PNS Daily Newscast - July 3, 2020 

Economists say coronavirus disaster declarations may be the quickest path to reopening; militia groups use virus, Independence Day to recruit followers.

2020Talks - July 3, 2020 

Trump visits South Dakota's Black Hills, Mt. Rushmore today; nearby tribal leaders object, citing concerns over COVID-19 and a fireworks display. Plus, voter registration numbers are down from this time in 2016.

National Spotlight on Foster Care Parents' Support for Families

People with full-time jobs are encouraged to participate in the state's foster care system, where training and ongoing support is available. (USDOD)
People with full-time jobs are encouraged to participate in the state's foster care system, where training and ongoing support is available. (USDOD)
May 16, 2019

OMAHA, Neb. – May is National Foster Care Month, and the Nebraska Children's Home Society is working to bring more potential families into the state's foster care system by removing barriers to participation.

This year's theme is "Foster Care as a support for families, not a substitute for parents," and Christina Wright, resource development supervisor for the Nebraska Children's Home Society, says all Nebraskans can play a part in enhancing the lives of children and youths in foster care, especially for older children.

According to Nebraska's Department of Health and Human Services, in 2018 more than 5,000 children were in need of care.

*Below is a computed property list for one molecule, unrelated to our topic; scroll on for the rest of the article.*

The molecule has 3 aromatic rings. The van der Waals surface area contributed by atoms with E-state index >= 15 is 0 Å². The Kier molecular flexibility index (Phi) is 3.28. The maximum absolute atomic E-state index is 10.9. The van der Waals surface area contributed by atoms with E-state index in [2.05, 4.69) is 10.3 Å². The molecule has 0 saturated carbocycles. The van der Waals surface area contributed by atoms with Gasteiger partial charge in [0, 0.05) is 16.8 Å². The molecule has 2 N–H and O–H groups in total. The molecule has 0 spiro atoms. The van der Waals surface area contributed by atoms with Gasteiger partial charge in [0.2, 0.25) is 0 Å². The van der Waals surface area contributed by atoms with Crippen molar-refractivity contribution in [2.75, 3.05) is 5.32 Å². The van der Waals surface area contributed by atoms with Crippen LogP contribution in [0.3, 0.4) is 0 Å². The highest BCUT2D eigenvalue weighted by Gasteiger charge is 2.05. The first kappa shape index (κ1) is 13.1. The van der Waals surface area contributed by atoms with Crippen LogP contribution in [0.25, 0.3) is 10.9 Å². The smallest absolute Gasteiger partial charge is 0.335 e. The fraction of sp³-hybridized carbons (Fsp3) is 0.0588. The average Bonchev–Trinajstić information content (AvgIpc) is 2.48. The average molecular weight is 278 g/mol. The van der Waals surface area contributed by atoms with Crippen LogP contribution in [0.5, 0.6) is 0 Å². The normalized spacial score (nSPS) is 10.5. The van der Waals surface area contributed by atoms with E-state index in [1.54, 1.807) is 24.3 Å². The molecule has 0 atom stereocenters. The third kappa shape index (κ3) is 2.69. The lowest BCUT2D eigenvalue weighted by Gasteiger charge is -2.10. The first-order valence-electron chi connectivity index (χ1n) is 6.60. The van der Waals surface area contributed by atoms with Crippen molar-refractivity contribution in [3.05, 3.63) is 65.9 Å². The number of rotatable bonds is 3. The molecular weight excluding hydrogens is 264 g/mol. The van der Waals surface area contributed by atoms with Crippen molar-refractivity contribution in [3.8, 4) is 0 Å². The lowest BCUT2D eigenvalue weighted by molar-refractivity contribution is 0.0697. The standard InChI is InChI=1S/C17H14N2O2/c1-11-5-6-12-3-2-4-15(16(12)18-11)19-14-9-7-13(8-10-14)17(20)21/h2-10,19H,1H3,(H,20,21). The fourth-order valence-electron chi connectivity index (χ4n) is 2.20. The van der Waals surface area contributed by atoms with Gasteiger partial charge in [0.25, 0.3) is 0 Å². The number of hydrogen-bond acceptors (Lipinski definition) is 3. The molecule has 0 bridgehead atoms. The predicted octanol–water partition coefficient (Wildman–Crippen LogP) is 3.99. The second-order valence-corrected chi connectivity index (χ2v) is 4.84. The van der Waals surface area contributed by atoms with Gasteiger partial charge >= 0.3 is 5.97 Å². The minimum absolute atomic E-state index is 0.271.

"Most of those children and youths being older, and so we need families and individuals who are willing to provide temporary care to children 12 to 18 years old, many of those children who have experienced trauma," Wright states.

Wright says the biggest barriers to participation are misconceptions about what it actually means to be a foster parent.

Many people think it's about saving children from their families, but Wright says foster care actually is meant to be a temporary intervention that leads to reuniting families.

Wright encourages anyone interested to contact the Society, set up a meeting to learn more, and get answers for all family members before deciding whether to take the next step.

Wright says another misconception is that foster parents are left to figure it out on their own.

She points out that in addition to providing comprehensive advance training, her group also is on call for ongoing support.

She says people with full-time jobs can participate – you don't have to commit to being a stay-at-home mom or dad, and she adds that potential parents do have a say in which child they are matched up with.

"Once we determine that we're a good match to move forward, we provide families with an extensive 12-week training on the role of being a foster parent, what to kind of expect in the foster care system," she explains.

Wright says most foster parents report that the benefits, including helping out the community at large, and experiencing significant personal growth, far outweigh any challenges.

She says many have said it's helped them see their family dynamic in a new light.

"You know it's a really rewarding feeling knowing that they've not only made a difference in the life of a child, but that child's family as well,” she states. “Some of the parents that have gone through the training say that going through the training has made them a better parent."

Disclosure: Nebraska Children’s Home Society contributes to our fund for reporting. If you would like to help support news in the public interest, click here.
Eric Galatas, Public News Service - NE